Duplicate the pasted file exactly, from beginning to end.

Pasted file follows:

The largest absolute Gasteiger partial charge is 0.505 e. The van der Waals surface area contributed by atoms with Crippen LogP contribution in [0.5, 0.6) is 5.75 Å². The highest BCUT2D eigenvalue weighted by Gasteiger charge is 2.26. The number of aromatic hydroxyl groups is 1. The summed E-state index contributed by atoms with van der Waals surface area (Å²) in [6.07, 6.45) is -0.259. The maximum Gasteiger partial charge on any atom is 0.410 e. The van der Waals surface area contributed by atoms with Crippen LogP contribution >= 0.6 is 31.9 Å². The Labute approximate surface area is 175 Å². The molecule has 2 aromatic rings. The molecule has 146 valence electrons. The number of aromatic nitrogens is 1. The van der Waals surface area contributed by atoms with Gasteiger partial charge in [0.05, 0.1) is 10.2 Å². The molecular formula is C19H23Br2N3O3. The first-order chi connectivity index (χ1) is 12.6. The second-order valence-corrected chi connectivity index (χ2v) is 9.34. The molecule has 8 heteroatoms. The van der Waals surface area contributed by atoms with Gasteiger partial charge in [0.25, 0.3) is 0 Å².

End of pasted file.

The largest absolute Gasteiger partial charge is 0.505 e. The van der Waals surface area contributed by atoms with Crippen LogP contribution in [0.5, 0.6) is 5.75 Å². The highest BCUT2D eigenvalue weighted by Gasteiger charge is 2.26. The number of aromatic hydroxyl groups is 1. The summed E-state index contributed by atoms with van der Waals surface area (Å²) in [6.07, 6.45) is -0.259. The maximum Gasteiger partial charge on any atom is 0.410 e. The van der Waals surface area contributed by atoms with Crippen LogP contribution >= 0.6 is 31.9 Å². The Labute approximate surface area is 175 Å². The molecule has 2 aromatic rings. The molecule has 146 valence electrons. The number of aromatic nitrogens is 1. The van der Waals surface area contributed by atoms with Gasteiger partial charge in [0.05, 0.1) is 10.2 Å². The molecular formula is C19H23Br2N3O3. The first-order chi connectivity index (χ1) is 12.6. The second-order valence-corrected chi connectivity index (χ2v) is 9.34. The molecule has 8 heteroatoms. The van der Waals surface area contributed by atoms with Gasteiger partial charge in [0.25, 0.3) is 0 Å².